COVID-19 vaccine planning guidance – mass vaccination events (PDF, 1.36 MB)
Version 1.0 – last updated 9 July 2021
Update on underlying health conditions
The Ministry has provided clarity about the relevant underlying health conditions included in Group 3.
In summary, people who are aged 16 and over and who meet one or more of the following criteria can now receive their COVID-19 vaccine as part of Group 2 and Group 3. If they:
- have a health condition that means they're eligible for a publicly-funded influenza vaccine, including pregnant people. Eligibility criteria: Influenza vaccination
- have been diagnosed with severe mental illness (which includes schizophrenia, major depressive disorder, bipolar disorder or schizoaffective disorder, and adults currently accessing secondary and tertiary mental health and addiction services)
- have poorly controlled or severe hypertension (hypertension is another name for high blood pressure). In this case severe is defined as requiring two or more medications for control.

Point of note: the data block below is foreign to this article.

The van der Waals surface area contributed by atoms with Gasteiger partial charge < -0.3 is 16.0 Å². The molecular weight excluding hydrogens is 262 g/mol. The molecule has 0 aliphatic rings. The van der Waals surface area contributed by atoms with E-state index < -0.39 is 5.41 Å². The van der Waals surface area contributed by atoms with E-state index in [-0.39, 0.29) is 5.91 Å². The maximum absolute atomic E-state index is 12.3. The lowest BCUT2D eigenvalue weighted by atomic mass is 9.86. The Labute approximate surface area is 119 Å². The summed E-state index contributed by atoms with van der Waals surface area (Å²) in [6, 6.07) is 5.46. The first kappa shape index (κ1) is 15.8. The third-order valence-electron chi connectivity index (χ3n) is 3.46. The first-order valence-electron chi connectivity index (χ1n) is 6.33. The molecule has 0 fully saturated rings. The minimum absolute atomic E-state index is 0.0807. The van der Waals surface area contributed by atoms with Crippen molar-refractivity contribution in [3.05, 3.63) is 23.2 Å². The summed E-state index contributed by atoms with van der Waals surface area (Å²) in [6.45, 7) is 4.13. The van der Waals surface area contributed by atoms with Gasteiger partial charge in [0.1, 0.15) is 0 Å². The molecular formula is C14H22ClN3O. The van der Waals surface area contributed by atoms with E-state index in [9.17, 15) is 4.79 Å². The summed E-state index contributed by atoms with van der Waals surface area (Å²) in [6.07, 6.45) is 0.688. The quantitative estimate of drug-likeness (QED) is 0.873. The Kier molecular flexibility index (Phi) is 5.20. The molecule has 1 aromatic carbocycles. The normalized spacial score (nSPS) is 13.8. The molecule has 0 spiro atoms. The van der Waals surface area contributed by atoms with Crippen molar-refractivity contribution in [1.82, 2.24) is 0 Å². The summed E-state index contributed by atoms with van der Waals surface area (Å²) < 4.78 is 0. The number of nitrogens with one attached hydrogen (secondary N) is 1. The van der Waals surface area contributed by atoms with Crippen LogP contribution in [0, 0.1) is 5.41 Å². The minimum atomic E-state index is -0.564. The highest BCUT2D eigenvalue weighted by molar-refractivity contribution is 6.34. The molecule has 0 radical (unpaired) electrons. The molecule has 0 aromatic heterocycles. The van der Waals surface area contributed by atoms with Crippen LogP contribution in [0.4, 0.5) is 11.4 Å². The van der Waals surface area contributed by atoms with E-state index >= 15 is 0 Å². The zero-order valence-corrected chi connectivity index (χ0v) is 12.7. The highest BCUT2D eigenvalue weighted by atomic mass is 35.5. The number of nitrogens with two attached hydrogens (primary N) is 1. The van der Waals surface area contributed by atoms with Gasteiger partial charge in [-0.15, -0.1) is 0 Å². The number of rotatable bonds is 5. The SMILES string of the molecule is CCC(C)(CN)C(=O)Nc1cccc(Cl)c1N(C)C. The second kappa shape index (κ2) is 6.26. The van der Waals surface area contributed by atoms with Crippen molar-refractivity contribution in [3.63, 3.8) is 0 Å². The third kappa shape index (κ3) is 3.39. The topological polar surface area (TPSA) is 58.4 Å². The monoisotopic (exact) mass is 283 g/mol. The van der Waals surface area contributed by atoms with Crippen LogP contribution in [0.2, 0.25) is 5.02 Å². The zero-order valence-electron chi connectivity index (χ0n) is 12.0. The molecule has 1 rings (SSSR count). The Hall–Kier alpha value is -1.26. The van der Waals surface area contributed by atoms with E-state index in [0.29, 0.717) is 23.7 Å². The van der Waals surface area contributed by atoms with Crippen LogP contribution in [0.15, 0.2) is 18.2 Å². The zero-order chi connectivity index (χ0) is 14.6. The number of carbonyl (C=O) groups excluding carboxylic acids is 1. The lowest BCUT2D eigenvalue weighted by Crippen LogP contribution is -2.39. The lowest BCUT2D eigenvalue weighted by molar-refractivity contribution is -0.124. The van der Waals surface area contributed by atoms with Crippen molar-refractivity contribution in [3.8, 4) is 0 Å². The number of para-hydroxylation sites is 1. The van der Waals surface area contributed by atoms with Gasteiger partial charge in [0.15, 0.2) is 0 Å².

- are severely obese (defined as a BMI of 40 or higher). BMI calculator
As always, clinicians may use their discretion around whether additional patients should be included in Group 2 or Group 3 if they are at a higher risk of poor health outcomes from getting COVID-19. Equity is a primary concern. Proof of diagnosis or condition is not required.
Latest clinical updates from the newsletter
These clinical updates are from the fortnightly newsletter that's published by the COVID-19 Vaccine and Immunisation Programme, specifically for the health and disability sector.
The newsletter includes the latest COVID-19 vaccine information. You can sign up for the newsletter and see previous issues:
Vaccine updates – health sector newsletter
21 July 2021: border order, saliva testing, disability funding, more
A Vaccination Order making it compulsory for most border workers to be vaccinated is now in place. All government employees covered by the order must have had their first dose by 26 August.
Frontline border workers will soon be able to choose saliva testing under the required Testing Order as a full replacement for the nasopharyngeal testing from mid August.